The cottage-like exterior belies the posh interior. If you love old houses and antiques, I highly recommend visiting the Kell House Museum as one of the top things to do in Wichita Falls!
Professional Wrestling Hall Of Fame & Museum
For an alternative museum in town, head to the Professional Wrestling Hall Of Fame.
The Professional Wrestling is a bit all over the place (so I guess, in a way, it’s a lot like pro wrestling). You have to dig through and pick at and revisit exhibits to piece the timeline together (especially if you have zero prior wrestling knowledge like me).
But if you’re a wrestling fan, there’s plenty to appreciate on the spot: memorabilia, info about the Hall Of Fame Inductees, knick-knacks.
Wichita Falls Museum Of Art
While most of the Wichita Falls Museum of Art features regional artwork (North Texas, Southern Oklahoma), there are also plenty of big names housed in this on-campus gallery: Jackson Pollock, Andy Warhol.
Wichita Falls Museum of Art is a free, alternative visual tour of the city.
Wichita Falls Railroad Museum
The Wichita Falls Railroad Museum has the hum of a standard small-town railroad museum: on-site locomotives, freight cars, cheap admission ($2 per adult), and a stew of stories you’ll remember for a lifetime.
Most of the guides are ex-railroad (or subway or metro) workers so you’ll hear authentic, on-the-job tales.
Locomative fans, note that this museum has one of the biggest collections of rolling stock in North Texas.
The Highlander Public House
Highlander Public House is one of the best spots to eat in Wichita Falls. You’ll want to put on your brunch pants before you enter. The food is pricey but good (though, I’m still debating whether it’s actually worth the price or not).
The pub’s handsome interior, windows-facing downtown, is old-school: deep-colored wooden tables, tall walls, a stained glass fresco, vintage posters, and lanyards pinned up to the ceilings.
There’s an air that settles cozily between upscale and homey. Order one of the burgers (the menu even offers suggested drink pairings) if you’re in a mood for something doubly thick and fatty. Pair your meal with a side of (oh my goodness, is this much cheese even legal?) mac n’ cheese.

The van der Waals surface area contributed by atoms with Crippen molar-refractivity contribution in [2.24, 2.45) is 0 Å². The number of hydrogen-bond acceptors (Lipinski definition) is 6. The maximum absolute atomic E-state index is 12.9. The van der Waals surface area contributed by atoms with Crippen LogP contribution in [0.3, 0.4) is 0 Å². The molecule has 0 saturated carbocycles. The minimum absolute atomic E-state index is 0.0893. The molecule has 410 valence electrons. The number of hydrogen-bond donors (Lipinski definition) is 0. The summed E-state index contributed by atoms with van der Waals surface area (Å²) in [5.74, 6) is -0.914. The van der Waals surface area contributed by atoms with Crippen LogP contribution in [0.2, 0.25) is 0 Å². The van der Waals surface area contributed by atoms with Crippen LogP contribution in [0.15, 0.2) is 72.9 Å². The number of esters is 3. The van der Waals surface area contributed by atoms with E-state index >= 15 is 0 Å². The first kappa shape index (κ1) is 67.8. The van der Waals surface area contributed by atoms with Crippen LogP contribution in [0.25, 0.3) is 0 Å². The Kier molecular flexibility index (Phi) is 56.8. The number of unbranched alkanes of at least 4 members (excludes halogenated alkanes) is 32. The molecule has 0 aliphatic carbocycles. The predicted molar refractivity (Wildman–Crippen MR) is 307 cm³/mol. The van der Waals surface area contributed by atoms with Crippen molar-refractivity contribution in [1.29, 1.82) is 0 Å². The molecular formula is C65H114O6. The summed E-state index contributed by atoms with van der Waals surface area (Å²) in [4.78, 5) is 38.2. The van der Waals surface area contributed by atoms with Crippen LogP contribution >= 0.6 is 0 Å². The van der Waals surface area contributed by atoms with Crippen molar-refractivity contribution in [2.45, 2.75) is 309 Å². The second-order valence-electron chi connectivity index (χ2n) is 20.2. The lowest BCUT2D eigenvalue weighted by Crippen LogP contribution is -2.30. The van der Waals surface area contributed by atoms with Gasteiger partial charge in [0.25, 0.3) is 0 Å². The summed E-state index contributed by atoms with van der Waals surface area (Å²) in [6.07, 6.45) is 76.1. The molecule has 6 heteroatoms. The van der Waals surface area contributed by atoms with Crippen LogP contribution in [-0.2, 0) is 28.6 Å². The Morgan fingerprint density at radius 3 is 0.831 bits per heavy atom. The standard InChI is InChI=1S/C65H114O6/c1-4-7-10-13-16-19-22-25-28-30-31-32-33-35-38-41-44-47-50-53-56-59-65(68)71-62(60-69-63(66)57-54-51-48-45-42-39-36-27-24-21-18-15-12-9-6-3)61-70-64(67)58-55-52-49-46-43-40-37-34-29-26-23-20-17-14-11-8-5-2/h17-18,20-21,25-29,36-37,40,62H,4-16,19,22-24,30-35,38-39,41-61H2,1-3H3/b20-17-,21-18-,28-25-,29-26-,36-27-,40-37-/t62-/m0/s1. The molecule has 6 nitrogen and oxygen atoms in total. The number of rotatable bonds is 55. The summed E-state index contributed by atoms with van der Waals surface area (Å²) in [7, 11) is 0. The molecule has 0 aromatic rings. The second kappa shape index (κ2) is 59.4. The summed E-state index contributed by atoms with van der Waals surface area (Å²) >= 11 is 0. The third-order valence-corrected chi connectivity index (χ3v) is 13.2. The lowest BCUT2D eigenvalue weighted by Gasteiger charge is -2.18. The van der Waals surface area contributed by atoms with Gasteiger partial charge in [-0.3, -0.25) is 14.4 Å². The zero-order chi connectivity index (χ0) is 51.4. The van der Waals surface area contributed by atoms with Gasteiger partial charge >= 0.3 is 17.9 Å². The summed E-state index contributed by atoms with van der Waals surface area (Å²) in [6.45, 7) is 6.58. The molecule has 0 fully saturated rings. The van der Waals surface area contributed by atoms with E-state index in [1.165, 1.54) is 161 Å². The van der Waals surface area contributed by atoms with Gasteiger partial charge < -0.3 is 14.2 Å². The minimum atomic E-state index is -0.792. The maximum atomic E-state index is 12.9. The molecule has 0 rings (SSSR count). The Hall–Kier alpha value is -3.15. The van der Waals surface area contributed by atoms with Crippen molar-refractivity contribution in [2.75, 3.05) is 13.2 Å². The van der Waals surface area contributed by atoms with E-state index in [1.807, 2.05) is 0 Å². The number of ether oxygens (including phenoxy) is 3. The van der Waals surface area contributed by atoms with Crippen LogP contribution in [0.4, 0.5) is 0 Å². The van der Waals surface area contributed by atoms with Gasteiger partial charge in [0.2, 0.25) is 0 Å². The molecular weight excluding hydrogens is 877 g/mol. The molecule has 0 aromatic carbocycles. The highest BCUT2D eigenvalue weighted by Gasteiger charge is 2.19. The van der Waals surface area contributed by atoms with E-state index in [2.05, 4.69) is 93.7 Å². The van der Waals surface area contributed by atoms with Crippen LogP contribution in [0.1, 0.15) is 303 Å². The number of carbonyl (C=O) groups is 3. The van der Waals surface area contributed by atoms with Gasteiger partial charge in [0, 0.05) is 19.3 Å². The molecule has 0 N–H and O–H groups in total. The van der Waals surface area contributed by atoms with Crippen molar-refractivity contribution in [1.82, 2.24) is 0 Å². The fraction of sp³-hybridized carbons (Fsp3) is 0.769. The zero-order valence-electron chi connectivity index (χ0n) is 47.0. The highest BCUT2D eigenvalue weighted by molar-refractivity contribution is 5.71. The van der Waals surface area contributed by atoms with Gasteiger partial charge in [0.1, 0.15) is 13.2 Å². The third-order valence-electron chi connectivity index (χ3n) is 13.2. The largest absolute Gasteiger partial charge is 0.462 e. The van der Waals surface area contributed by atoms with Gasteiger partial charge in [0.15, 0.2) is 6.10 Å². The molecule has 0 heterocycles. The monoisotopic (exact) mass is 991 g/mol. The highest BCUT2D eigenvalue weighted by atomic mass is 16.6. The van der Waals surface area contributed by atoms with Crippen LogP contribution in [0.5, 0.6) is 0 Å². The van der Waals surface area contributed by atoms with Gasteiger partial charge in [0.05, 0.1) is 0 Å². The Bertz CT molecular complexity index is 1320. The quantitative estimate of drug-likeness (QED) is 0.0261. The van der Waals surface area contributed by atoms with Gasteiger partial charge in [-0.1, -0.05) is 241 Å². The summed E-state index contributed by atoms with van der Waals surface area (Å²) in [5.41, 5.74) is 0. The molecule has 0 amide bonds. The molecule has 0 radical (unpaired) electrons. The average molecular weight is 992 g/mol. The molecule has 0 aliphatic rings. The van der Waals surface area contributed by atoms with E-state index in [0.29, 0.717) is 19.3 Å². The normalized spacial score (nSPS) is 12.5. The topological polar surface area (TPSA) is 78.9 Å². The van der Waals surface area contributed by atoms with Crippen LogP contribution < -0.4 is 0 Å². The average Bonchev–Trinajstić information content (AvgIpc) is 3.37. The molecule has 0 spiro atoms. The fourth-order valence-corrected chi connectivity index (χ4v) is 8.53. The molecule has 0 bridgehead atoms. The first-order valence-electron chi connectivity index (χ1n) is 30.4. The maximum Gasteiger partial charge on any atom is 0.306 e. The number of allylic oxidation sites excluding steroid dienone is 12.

Wichita Falls Brewing Company
If you’re searching for things to do in Wichita Falls with kids, don’t be put off by Wichita Falls Brewery Company.
Wichita Falls Brewery Company is a family-friendly spot: think pool tables, arcade activities, tabletop games. It’s a relaxed, no-pressure, counter service stop.
If you enjoy craft beer, get the flight. Beer at Wichita Falls Brewing Company is treated like both a science and an art (so experiment a little and see what you like).
Although the brewery opened recently (just a few years ago), it has been a runaway success (which, in a way, is a testament to how much locals love this hangout).
Wichita Falls Farmer’s Market
If you’re looking to sample as many local eats as possible, head to the Wichita Falls Farmer’s Market.
It’s a weekend-only stand open year-round. Here you’ll find plenty of vendors propped up in a small space in Wichita Falls.
P.S. If you like jams (this is normally what I pick up at most Farmer’s Markets on my travels. I think half my fridge is jam at this point – no shame), keep your eyes peeled for Nana’s Salsa & Cactus Jelly!
Wichita Falls Memorial Auditorium
The architecture of the Wichita Falls Memorial Auditorium (which also doubles up as the city hall) is grand.
It’s a historic venue and you can feel the old bones of the building come to life against the light sun and breeze. The building is colored a soft, slightly pastel-like beige. It’s detailed and intricate.
If you run your hands along the walls, the patterns fall into a tight shape.
Right out front is a pocket of flowers. At first glance, they’re a scoop of purple. But as you watch from the steps of Wichita Falls Memorial Auditorium, the lines cut and define the outline of the Lone Star State.
If you’re looking to catch a performing arts show, book a seat at Wichita Theatre.
The non-profit theatre houses several live-on-stage Broadway influenced productions. It’s an art deco building, constructed in the early 1900s.
Three Dog Books
If you account for my bookstore obsession, it’s no surprise that I added Three Dog Books to this list of things to do in Wichita Falls, Texas.